Arborea Mute Crash Cymbal Closeup

The Arborea Mute low volume cymbals are popular on Amazon. They cost less than half the price of some of the more popular low volume cymbals out there. Let’s see if they are worth the lower price.

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Feel & Playability

In terms of playability these play just the same as any other low volume cymbal I’ve tried. They weight about the same, which is a little lighter than normal cymbals of around the same size. They respond to sticking action and other techniques just the same as any other cymbal. The ride cymbal has a workable bell area which is good. Their playability is one of their better qualities when I compare them to other low volume cymbals in my roster.

Arborea Mute Cymbals from Front


The volume reduction of these cymbals is around 50-60% depending on how aggressively you play. I was seeing around 10-15 decibels of noise level reduction when testing these with a decibel meter. When I was playing these I felt like I still needed to wear some ear protection, but I have pretty sensitive ears and I’m overly careful with ear protection these days.

They aren’t as quiet as the other low volume cymbals I’ve tried such as the Zildjian L80, Evans dB One and Sabian Quiet Tone options. So if you need the most aggressive volume reduction, there are better options out there. But these are still more quite than normal acoustic cymbals for sure.

Arborea Mute Cymbals on Kit

Tone & Sound Quality

The tone of these cymbals is one of their weak points in my opinion. They have a somewhat harsh and clanky sound to them when I compare to my other low volume cymbals. They kind of remind me of the type of cheap, unbranded cymbals that might come with a budget drum kit in terms of sound quality.

The hi-hat sounds pretty chunky and it doesn’t have the light smoothness that I’ve come to expect from better quality low volume cymbals. When I play the hi-hats closed, they have a weird metallic aftertone tone to them that sound kinda rough. When open they sound fine but they’re just not as crisp as I’d prefer. The sound of the hi-hat is what turned me off of these cymbals the most.

The crash and ride cymbals sound decent, I liked them better than the hi-hat. They are louder and more harsh sounding than some of my other favorite low volume cymbals, but they get the job done. The bell on the ride cymbal sounds pretty good, which I was pleasantly surprised with when compared to the rest of the tonal qualities.

Arborea Mute Ride Cymbal Bell Closeup

Build Quality & Durability

In terms of build quality there’s a mix of things I do and don’t like about these. The metal that the cymbals are made from doesn’t feel overly cheap and I didn’t notice any denting or cracking after playing fairly aggressively. They seem like they’d probably hold together just as good as any other low volume cymbal I have but time will tell. The outside edges and the edges of the punched holes are smooth. I couldn’t find any rough edges anywhere, so that’s a positive.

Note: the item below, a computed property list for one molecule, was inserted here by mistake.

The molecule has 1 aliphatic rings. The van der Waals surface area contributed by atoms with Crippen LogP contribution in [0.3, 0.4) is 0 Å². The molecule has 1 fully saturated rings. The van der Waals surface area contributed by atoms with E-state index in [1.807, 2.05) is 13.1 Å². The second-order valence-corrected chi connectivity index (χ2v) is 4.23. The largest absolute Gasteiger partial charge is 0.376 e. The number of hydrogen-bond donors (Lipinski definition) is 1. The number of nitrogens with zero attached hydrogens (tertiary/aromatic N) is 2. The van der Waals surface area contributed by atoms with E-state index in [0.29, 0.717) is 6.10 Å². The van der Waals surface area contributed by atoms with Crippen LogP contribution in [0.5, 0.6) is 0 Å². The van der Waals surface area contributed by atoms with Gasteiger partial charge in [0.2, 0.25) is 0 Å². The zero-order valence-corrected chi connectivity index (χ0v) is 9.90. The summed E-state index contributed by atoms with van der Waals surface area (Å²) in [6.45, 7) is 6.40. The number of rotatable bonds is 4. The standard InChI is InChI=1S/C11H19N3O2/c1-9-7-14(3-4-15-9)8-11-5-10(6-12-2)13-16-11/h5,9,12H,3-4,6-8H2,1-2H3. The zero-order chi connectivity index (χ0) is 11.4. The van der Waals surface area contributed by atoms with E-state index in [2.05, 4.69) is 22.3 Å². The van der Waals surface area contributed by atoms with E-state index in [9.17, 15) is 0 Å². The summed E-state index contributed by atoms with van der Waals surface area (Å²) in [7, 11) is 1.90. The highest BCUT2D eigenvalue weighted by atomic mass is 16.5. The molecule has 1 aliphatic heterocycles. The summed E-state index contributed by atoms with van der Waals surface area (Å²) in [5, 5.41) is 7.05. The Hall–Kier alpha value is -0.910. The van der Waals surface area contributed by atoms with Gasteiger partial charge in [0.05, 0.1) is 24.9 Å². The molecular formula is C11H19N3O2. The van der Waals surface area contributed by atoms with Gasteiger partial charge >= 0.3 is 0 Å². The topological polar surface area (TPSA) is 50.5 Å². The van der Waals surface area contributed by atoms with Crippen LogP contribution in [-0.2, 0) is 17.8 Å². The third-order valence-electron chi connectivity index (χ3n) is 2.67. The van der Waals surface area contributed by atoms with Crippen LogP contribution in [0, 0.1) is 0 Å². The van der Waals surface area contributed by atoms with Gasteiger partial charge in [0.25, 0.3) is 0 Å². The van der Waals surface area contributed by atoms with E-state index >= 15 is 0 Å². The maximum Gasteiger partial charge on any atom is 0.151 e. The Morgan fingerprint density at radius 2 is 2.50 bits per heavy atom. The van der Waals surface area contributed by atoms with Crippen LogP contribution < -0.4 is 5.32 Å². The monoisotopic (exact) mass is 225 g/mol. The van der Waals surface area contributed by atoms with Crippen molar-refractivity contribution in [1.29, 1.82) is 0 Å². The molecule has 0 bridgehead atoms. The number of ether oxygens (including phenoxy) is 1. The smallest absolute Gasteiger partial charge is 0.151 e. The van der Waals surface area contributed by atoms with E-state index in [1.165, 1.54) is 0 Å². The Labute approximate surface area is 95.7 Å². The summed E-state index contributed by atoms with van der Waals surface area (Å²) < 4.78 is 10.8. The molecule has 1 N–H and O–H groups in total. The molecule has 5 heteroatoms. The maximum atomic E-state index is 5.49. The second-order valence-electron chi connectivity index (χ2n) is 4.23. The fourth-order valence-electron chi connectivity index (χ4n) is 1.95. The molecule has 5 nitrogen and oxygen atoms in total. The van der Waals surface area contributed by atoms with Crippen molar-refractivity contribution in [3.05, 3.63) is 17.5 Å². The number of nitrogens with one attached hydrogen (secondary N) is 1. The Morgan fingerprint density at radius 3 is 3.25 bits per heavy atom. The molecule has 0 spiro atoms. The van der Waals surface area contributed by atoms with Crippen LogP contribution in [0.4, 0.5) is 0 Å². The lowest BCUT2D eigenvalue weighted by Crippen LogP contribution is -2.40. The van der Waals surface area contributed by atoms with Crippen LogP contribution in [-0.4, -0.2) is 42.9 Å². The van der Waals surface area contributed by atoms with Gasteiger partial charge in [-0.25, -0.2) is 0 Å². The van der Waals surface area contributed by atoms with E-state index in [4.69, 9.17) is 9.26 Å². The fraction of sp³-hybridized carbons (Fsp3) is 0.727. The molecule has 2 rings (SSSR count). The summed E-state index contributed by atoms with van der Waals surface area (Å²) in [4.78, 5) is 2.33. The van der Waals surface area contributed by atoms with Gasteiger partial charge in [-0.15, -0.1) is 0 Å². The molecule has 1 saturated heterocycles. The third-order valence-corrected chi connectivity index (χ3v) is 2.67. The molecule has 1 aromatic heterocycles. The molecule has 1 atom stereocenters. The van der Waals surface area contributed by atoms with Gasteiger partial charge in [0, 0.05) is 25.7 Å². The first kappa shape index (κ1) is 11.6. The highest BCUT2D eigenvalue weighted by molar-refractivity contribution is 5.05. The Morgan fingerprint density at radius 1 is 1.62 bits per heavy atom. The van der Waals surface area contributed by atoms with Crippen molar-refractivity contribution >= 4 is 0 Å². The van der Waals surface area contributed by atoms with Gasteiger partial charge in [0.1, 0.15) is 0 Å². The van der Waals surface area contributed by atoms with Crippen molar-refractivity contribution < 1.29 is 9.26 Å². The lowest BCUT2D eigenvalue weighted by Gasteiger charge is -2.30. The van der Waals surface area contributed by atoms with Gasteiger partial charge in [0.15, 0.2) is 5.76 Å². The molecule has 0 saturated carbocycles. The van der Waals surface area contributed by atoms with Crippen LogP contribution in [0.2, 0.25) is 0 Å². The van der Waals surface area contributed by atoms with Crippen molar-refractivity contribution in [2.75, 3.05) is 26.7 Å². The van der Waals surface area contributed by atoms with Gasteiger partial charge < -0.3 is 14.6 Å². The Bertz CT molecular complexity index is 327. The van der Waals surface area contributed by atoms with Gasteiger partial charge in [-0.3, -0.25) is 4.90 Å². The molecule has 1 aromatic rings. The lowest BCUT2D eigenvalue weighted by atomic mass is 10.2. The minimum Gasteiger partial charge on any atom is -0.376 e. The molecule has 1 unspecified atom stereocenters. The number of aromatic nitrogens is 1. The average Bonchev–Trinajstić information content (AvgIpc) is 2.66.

My biggest complaint about the quality is the painted finish. I purchased the red version which is basically just red paint on metal. The paint was chipping off already the first time I played them. It was most noticeable on the edges where I was striking the cymbals and in the center holes that mount on the cymbal stand. That kind of bugged me because these cymbals look really sharp when they are new, but they loose that new look very quickly and turn into scuffed up looking cymbals pretty fast.

Arborea Mute Hi-Hats Closeup
Arborea Mute Crash Cymbal
Arborea Mute Ride Cymbal

Playing Live

I don’t think I’d recommend using these for live play simply due to the tonal qualities, especially with the hi-hats. They just didn’t sound like they were anything I’d want to do a performance with. The low volume nature could make them enticing for lower volume venues or situations, but I think if you’re wanting to play live with low volume cymbals there are lots of better sounding options out there.

Arborea Mute Cymbals From Side

Cymbal Types & Cymbal Packs

These are available in a cymbal pack that includes the following:

  • 14 Inch Hi-Hats
  • 16 and 18 Inch Crash
  • 20 Inch Ride
  • Cymbal Bag

There are no china or splash cymbal options that I can find. The inclusion of a cymbal bag is a nice touch that I wish some of the more expensive low volume cymbals would include.

Arborea Mute Low Volume Cymbal Pack


  • Very affordable
  • Includes a cymbal bag
  • Ride cymbal has a decent bell sound
  • No rough or sharp edges


  • Not as quiet as other low volume cymbals
  • Metallic, ringy sound especially from hi-hats
  • Painted finish scratches and chips very easily

The Verdict

The Arborea Mute cymbals are some of the cheaper low volume cymbals I’ve found and they are about what I’d expect from the price. Their tone isn’t as smooth as more expensive low volume cymbals and the painted finish wears easily. If you just need something cheap to reduce your cymbal volume by around 50% they can fit the bill, but pretty much any other low volume cymbal set I’ve tried is a better quality option.

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